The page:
Brain Teasers and Maths Puzzles

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Tormuse
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Re: Brain Teasers and Maths Puzzles

Post by Tormuse » Sun Jan 13, 2013 14:44

I'm not familiar with Bayes' rule, so that all went over my head. :P You got the right answer, though. :) (What do those vertical lines in your calculations mean?)

The way I had the answer explained to me was that for each coin, with three coin tosses, there are 2 X 2 X 2 = 8 possibilities. (For the two headed coin, you can't tell the sides apart, but they are still two separate outcomes) That makes 16 total possibilities when you consider both coins. Out of all those possibilities, 9 of them have three heads, and 8 of those 9 are the two-headed coin, making the answer 8/9. (Rounded to two decimal places, that becomes 0.89) ;)

Back when I was in high school, that answer filled me with rage and I argued with my math teacher that the answer should be 1/2, because the act of flipping the coin is independent of the act of choosing the coin, so the results of the coin flip shouldn't affect the probability of which coin you chose. His response was to say, "well, what if the coin comes up tails? Then the chance that you picked the two-headed coin becomes zero, which means the result of the coin flip *does* affect the probability of the coin you chose!"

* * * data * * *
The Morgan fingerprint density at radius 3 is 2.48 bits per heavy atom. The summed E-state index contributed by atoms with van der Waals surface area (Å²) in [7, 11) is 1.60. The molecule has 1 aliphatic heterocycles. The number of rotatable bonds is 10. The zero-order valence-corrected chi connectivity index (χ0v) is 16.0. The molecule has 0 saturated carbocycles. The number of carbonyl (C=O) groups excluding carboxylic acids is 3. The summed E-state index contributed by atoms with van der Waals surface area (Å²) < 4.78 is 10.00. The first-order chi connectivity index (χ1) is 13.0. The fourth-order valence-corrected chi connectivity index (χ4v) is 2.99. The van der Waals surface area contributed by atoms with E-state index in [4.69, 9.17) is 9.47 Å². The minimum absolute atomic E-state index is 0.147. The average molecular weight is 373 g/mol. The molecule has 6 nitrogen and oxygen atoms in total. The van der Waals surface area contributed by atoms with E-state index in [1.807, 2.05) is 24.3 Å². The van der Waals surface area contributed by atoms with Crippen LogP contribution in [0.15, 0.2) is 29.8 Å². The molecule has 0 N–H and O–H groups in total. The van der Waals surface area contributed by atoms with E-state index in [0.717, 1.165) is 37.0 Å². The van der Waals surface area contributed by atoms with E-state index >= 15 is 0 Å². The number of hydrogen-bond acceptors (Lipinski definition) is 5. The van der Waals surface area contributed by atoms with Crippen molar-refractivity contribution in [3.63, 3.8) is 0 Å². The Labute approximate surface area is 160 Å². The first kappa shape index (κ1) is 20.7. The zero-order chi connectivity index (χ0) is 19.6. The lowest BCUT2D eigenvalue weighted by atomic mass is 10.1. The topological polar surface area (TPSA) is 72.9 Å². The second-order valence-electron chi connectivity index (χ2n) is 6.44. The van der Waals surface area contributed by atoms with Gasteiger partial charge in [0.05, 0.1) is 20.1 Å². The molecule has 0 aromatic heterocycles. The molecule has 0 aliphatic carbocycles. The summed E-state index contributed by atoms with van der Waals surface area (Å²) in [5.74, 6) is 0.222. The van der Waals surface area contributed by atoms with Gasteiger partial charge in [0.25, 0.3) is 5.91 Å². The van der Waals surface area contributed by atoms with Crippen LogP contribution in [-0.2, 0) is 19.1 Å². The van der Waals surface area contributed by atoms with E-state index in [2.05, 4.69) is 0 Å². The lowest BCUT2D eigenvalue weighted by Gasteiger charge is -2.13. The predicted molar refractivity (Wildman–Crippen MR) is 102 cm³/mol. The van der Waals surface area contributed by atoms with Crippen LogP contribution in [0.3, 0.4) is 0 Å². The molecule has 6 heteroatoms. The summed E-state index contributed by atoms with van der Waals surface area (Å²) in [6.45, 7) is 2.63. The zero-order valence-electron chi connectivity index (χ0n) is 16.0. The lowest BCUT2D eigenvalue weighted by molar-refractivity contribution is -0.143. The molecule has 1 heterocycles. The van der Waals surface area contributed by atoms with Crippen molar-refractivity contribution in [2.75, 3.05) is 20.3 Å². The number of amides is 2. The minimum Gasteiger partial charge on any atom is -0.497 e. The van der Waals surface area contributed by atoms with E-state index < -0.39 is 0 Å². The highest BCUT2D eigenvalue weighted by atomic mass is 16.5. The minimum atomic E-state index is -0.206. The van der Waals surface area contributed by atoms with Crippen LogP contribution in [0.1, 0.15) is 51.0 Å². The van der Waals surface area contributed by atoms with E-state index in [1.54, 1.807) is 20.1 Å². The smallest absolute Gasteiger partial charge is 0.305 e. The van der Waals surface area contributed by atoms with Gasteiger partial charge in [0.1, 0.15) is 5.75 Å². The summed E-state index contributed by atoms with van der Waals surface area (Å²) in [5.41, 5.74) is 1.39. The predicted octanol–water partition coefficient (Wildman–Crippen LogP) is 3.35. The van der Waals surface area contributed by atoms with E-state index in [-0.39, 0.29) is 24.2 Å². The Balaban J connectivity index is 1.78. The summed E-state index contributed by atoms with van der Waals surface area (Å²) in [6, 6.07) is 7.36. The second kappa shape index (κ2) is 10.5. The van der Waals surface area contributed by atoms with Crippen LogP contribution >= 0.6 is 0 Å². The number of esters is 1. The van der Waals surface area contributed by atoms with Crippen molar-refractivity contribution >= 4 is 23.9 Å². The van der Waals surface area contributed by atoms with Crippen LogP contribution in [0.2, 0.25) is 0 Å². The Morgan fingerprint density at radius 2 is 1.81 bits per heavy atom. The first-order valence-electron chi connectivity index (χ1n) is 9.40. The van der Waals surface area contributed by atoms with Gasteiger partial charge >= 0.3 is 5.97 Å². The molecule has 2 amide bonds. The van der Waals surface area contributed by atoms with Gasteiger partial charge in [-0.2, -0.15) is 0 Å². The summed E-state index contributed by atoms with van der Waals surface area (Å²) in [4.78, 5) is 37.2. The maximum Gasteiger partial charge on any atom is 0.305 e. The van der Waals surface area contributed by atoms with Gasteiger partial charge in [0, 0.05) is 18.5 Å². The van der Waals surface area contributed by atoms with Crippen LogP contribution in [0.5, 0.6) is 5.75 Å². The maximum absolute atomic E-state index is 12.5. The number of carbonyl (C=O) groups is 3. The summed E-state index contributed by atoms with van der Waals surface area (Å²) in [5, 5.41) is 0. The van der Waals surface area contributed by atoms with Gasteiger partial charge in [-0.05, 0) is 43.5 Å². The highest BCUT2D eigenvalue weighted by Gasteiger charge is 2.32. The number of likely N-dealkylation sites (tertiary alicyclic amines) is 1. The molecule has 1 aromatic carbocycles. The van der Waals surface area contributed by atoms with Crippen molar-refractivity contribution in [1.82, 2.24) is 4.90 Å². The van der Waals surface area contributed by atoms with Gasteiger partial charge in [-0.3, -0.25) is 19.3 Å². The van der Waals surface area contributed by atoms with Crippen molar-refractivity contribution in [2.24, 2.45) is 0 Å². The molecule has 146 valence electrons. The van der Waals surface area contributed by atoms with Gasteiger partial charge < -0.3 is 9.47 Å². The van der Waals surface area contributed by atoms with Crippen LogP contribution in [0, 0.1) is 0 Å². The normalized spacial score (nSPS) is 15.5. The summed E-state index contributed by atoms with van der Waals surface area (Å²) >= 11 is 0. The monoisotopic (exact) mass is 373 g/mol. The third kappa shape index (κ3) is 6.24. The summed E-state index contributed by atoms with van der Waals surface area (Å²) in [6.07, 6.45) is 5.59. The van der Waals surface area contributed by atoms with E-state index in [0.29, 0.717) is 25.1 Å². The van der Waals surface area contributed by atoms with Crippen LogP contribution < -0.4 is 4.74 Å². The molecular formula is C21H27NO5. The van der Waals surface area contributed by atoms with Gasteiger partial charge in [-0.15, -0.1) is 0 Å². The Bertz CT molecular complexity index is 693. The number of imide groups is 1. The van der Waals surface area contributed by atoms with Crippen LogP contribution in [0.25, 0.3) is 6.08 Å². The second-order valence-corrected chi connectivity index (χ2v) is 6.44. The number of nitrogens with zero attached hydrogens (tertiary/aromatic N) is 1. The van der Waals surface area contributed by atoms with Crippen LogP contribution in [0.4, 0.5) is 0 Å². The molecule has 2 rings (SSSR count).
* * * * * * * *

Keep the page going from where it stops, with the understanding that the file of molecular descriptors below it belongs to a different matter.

I have to admit that he has a point, but that answer has still never really sat well with me and I have similar feelings about the Sunday girl puzzle. I guess I just don't really like probability problems; they mess with my feelings of common sense. :P
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Re: Brain Teasers and Maths Puzzles

Post by Zyx » Sun Jan 13, 2013 19:53

Many people have similar feeling about Bayesian statistics, it goes against intuition. It is quite important thing in cases where you have a very rare thing and a not very perfect way to detect it. The common example is a rare disease and a screening that is 99% accurate. You'd think the test is very accurate, but in reality most of the positive results are false positives (ie. the patient doesn't have the disease even though the test says so). In research done doctors, very few grasp the probabilities even though they should understand them when using the disease screening test.